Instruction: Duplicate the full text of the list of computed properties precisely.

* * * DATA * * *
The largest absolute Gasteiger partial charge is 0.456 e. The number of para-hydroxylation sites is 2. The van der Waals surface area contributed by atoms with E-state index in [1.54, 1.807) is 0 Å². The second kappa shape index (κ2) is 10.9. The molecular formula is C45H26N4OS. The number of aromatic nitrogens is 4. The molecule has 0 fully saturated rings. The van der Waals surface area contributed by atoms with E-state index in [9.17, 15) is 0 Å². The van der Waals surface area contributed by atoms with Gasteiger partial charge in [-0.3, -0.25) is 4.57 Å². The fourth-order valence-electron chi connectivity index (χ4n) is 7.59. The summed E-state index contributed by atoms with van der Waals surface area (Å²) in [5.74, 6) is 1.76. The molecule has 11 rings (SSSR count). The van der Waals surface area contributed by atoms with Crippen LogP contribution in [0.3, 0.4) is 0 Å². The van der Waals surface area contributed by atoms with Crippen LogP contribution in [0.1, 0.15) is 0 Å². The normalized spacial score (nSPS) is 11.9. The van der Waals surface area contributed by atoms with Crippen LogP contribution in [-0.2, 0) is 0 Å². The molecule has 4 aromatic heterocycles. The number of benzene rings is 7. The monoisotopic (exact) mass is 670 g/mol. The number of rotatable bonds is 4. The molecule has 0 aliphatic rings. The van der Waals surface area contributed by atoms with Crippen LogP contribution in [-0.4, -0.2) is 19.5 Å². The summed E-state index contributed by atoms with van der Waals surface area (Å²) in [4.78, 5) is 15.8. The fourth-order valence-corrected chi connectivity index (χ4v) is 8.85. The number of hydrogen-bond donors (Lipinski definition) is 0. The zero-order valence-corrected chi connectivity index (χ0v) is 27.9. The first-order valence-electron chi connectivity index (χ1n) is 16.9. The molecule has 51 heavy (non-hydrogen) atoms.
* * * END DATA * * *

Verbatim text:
The largest absolute Gasteiger partial charge is 0.456 e. The number of para-hydroxylation sites is 2. The van der Waals surface area contributed by atoms with E-state index in [1.54, 1.807) is 0 Å². The second kappa shape index (κ2) is 10.9. The molecular formula is C45H26N4OS. The number of aromatic nitrogens is 4. The molecule has 0 fully saturated rings. The van der Waals surface area contributed by atoms with E-state index in [9.17, 15) is 0 Å². The van der Waals surface area contributed by atoms with Gasteiger partial charge in [-0.3, -0.25) is 4.57 Å². The fourth-order valence-electron chi connectivity index (χ4n) is 7.59. The summed E-state index contributed by atoms with van der Waals surface area (Å²) in [5.74, 6) is 1.76. The molecule has 11 rings (SSSR count). The van der Waals surface area contributed by atoms with Crippen LogP contribution in [0.3, 0.4) is 0 Å². The van der Waals surface area contributed by atoms with Crippen LogP contribution in [0.1, 0.15) is 0 Å². The normalized spacial score (nSPS) is 11.9. The van der Waals surface area contributed by atoms with Crippen LogP contribution in [-0.2, 0) is 0 Å². The molecule has 4 aromatic heterocycles. The number of benzene rings is 7. The monoisotopic (exact) mass is 670 g/mol. The number of rotatable bonds is 4. The molecule has 0 aliphatic rings. The van der Waals surface area contributed by atoms with Crippen LogP contribution in [-0.4, -0.2) is 19.5 Å². The summed E-state index contributed by atoms with van der Waals surface area (Å²) in [4.78, 5) is 15.8. The fourth-order valence-corrected chi connectivity index (χ4v) is 8.85. The number of hydrogen-bond donors (Lipinski definition) is 0. The zero-order valence-corrected chi connectivity index (χ0v) is 27.9. The first-order valence-electron chi connectivity index (χ1n) is 16.9. The molecule has 51 heavy (non-hydrogen) atoms.